Summary judgment is appropriate "if the movant shows that there is no genuine dispute as to any material fact and the movant is entitled to judgment as a matter of law." Fed.R.Civ.P. 56(a); see also Celotex Corp. v. Catrett, 477 U.S. 317, 322-23 (1986). In ruling on a motion for summary judgment, a district court "has one task and one task only: to decide, based on the evidence of record, whether there is any material dispute of fact that requires a trial." Waldridge v. Am. Hoechst Corp., 24 F.3d 918, 920 (7th Cir. 1994). In making this determination, the court must construe the evidence in the light most favorable to the nonmoving party and draw all reasonable inferences in favor of that party. See Anderson v. Liberty Lobby, Inc., 477 U.S. 242, 255 (1986); Gordon v. FedEx Freight, Inc., 674 F.3d 769, 772 (7th Cir. 2012). To show that there is a "genuine" issue and therefore successfully oppose a motion for summary judgment, the nonmoving party "must do more than simply show that there is some metaphysical doubt as to the material facts." Cincinnati Life Ins. Co. v. Beyrer, 722 F.3d 939, 951 (7th Cir. 2013), quoting Matsushita Elec. Indus. Co. v. Zenith Radio Corp., 475 U.S. 574, 586 (1986). Instead, the nonmoving party must present "definite, competent evidence to rebut the motion." Vukadinovich v. Bd. of Sch. Trs., 278 F.3d 693, 699 (7th Cir. 2002), quoting EEOC v. Sears, Roebuck & Co., 233 F.3d 432, 437 (7th Cir. 2000).


Defendants claim that they are entitled to summary judgment for a number of reasons. Defendant Coker alleges that he is entitled to summary judgment based on qualified immunity and pursuant to the Illinois Tort Immunity Act. Defendant City of Springfield claims it is entitled to summary judgment because Plaintiff has not established a proper Monell Claim.[1] This court will address each of Defendants' potential reasons for summary judgment in turn.


Defendant Coker claims that summary judgment is warranted because he is entitled to qualified immunity. Government actors performing discretionary functions are generally "shielded from liability for civil damages insofar as their conduct does not violate clearly established statutory or constitutional rights of which a reasonable person would have known." Harlow v. Fitzgerald, 457 U.S. 800, 818 (1982). When confronted with a claim of qualified immunity, this court asks two questions: (1) do the facts, taken in the light most favorable to the party asserting the injury, show that the officer's conduct violated a constitutional right; and (2) was the right clearly established at the time the officer acted. Saucier v. Katz, 533 U.S. 194 (2001); Pearson v. Callahan, 555 U.S. 223 (2009).

The constitutional question in this case is governed by the general proposition that the use of force is contrary to the Fourth Amendment if it is excessive under an objective standard of reasonableness. Graham v. Connor, 490 U.S. 386 (1989). "Reasonableness depends on the information the officer possesses prior to and at the immediate time of the shooting." Deering v. Reich, 183 F.3d 645, 650 (7th Cir. 1999). This information includes the "knowledge, facts and circumstances known to the officer at the time he exercised his split-second judgment as to whether the use of deadly force was warranted." Sherrod v. Berry, 856 F.2d 802, 805 (7th Cir. 1988).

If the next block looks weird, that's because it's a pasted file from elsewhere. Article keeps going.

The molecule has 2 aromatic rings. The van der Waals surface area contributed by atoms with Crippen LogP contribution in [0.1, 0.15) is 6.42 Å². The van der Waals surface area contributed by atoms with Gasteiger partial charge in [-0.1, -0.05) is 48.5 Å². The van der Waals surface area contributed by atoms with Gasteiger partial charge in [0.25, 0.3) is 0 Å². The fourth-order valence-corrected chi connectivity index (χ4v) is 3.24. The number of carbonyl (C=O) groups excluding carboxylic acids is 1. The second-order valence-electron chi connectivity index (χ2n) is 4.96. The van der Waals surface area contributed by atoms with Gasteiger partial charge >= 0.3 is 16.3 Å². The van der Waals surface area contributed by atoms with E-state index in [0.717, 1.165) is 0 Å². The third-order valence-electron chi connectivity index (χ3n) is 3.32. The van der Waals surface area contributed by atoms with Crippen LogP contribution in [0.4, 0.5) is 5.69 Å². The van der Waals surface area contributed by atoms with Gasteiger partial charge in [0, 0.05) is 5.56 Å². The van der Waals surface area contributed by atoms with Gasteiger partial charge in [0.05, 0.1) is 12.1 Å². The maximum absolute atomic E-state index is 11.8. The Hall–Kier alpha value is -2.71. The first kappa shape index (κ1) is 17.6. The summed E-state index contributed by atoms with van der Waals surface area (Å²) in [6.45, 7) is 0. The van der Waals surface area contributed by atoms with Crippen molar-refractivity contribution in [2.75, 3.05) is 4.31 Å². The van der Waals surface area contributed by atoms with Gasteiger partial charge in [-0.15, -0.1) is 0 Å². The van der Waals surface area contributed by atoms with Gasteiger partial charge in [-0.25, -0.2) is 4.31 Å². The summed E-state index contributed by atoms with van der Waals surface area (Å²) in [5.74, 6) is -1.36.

In this case, Plaintiff and Defendants do not agree on important material facts. Plaintiff contends that the officers did not announce their presence and he was shot while holding the gun toward the sky at a 45 degree angle from the ground. Defendants claim that Plaintiff had pointed the gun at Defendant Coker after Coker announced his presence and before he shot Plaintiff. These disputed facts are important in determining whether Defendant Coker acted in an objectively reasonable manner when he shot Plaintiff. With these facts in dispute, this court cannot make a determination as to whether qualified immunity applies in this case. Because these facts are disputed, there exists a genuine issue of material fact. Therefore, summary judgment is not warranted with respect to Defendant Coker's claim of qualified immunity.


Defendant Coker also claims that summary judgment is appropriate pursuant to the Illinois Tort Immunity Act (Act). Under 745 ILCS 10/2-202 (West 2007), a public employee is not liable for an act undertaken in the enforcement of any law unless such act constitutes willful and wanton conduct. The Act defines willful and wanton conduct as "a course of action which shows an actual or deliberate intention to cause harm or which, if not intentional, shows an utter indifference to or conscious disregard for the safety of others or their property." 745 ILCS 10/1-210 (West 2007).